Create a Playbill!
- Grades: 6–8
- Unit Plan:
- Understand the purpose, set up, and construction of an advertisement for a drama.
- Students will produce the following within a playbill:
- Cover design reflecting the play and its genre
- Character description (main/minor, protagonist/antagonist)
- Description of costumes (can be represented visually)
- Labeled picture of the stage/set
- Summary of a dramatic plot, without giving away the climax
- A dramatic play taken from your state-adopted literature series. Although, any piece of literature will work. Students may even use their own writing.
- Construction Paper
- Markers, colored pencils, rulers, scissors, etc.
- Class sets of the following handouts:
- Understanding Drama worksheet (PDF), a complete list of literary elements and definitions.
- 35 Ways to Publish Students Research & Writing by Michael Gravois
- Playbill Rubric (PDF), a rubric created to assess students' use of dramatic elements in this specific project.
- For teachers with technology access (Students may want to make their own playbill template.)
- Internet access
Set Up and Prepare
- Make enough copies of all handouts before introducing the lesson.
- Plan an area for setting out the markers, scissors, etc.
- Create a playbill before teaching the lesson to get an understanding of time requirements based on resources available and to have an example of the final product.
Hand out all copies of the various worksheets before beginning each part of the lesson.
Part One: Class Identification of the Elements of Drama
Step 1: Introduce the literary elements and definitions in the worksheet, Understanding Drama. Read aloud with students each of the elements and definitions.
Step 2: Facilitate a reading of a dramatic play with the whole class. Allow for a class discussion and allow students to ask questions if necessary. This will ensure students' comprehension of the dramatic play. Work with the class, using the Understanding Drama worksheet, to fill in examples of dramatic elements, from the play just read.
Part Two: Individual or Small Group Recognition of the Dramatic Elements.
Step 3: Students may select any piece of literature, including their own writing, to begin identifying and analyzing the various elements of a drama. This may be facilitated in groups or as an independent activity.
Step 4: Using the Understanding Drama worksheet, have students identify and analyze the various elements of drama in their selected piece of literature. Complete the worksheet as individuals or groups. It will be necessary recognize these elements to create the playbill.
Students will work in groups to produce, direct, and act in a play. Each group may perform live or by video taping the performance for the class. Costumes, props and other dramatic elements should be incorporated in the play. By providing this lesson, the students will be exemplifying various language arts and reading standards, as well as utilizing their multiple intelligences. Any standards-aligned rubric or project rubric can work for the assessment of this lesson.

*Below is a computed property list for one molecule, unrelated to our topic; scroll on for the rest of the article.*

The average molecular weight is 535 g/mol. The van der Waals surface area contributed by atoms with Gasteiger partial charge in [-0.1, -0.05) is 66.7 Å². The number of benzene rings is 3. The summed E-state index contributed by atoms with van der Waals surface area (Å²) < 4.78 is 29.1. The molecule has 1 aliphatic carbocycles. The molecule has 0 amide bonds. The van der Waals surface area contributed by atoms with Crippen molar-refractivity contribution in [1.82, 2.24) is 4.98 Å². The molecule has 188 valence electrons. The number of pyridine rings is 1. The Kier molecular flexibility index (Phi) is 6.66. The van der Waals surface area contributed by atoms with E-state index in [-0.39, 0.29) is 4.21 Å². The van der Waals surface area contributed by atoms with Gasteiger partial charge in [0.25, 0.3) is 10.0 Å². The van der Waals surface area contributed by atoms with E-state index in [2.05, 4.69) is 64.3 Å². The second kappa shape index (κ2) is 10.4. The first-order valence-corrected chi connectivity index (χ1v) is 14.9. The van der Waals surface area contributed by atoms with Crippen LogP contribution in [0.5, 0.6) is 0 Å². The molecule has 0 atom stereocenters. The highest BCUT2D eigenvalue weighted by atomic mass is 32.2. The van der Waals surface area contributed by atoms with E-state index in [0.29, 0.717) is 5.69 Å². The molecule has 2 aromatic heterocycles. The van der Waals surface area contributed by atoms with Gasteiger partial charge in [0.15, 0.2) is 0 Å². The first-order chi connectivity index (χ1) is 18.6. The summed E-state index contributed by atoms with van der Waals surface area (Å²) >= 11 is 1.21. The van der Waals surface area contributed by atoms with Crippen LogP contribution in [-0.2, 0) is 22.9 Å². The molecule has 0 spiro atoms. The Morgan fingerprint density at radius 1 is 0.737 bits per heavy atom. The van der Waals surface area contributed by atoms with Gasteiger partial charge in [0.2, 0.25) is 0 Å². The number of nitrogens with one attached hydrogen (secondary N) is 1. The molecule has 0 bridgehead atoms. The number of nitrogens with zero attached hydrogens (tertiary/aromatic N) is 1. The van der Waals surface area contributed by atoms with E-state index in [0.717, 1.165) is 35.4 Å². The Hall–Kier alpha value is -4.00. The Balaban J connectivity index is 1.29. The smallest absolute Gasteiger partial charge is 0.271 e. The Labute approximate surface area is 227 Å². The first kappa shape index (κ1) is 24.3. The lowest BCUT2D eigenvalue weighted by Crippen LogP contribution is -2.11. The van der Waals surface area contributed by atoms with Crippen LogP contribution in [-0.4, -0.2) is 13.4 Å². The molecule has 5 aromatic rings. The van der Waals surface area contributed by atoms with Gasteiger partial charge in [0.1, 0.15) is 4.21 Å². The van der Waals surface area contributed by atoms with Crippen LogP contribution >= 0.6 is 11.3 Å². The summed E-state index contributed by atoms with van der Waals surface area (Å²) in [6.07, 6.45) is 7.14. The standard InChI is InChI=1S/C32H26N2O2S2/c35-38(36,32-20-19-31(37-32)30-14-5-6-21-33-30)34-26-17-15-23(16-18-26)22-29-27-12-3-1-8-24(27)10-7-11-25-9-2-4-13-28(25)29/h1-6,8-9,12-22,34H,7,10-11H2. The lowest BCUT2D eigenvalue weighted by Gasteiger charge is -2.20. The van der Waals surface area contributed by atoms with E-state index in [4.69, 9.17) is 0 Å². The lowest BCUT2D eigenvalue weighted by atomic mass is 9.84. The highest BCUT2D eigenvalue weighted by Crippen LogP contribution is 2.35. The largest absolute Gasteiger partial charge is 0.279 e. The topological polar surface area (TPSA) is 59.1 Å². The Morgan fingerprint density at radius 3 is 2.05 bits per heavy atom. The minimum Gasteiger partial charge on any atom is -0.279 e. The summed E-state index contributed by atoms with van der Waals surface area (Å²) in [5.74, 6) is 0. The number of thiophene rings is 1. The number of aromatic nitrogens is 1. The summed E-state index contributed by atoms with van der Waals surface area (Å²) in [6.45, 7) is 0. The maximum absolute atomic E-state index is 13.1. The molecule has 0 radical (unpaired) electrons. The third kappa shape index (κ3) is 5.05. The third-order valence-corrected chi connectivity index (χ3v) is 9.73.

Part Three: Create a Playbill
Step 5: Students are now ready to begin creating their playbills. Allow students to view the teacher-made sample and be sure to explain the purpose of a playbill.
Step 6: Go over the Playbill Rubric so that students can see how their work will be evaluated.
Part Four: Editing Circle
Step 7: Have students share their playbills with their peers for more ideas. Divide students into groups of four. Have students present their playbill to the other members of the group. The three students who are listening can give feedback to the presenting student by comparing the playbill to the requirements on the Playbill Rubric
Have students complete their playbills at home. Give a date by which the playbills must be submitted.
Did students respond to the way I introduced the dramatic elements? Did using a "dramatic play" as an example help students understand how to find various elements of drama? Did I provide them with the ability to get started right away? Did students develop an overall understanding of dramatic elements? Did students remain on task during various activities?
Did the majority of students create playbills that represented an accurate understanding of various dramatic elements? Were students able to articulate their understanding of a dramatic play in the extended lesson? Should I change anything in the way I model or teach this lesson?
Using the Playbill Rubric, assess the students based on their ability to develop a playbill that included the necessary elements of a drama. I also assess students' effort and class participation throughout the unit.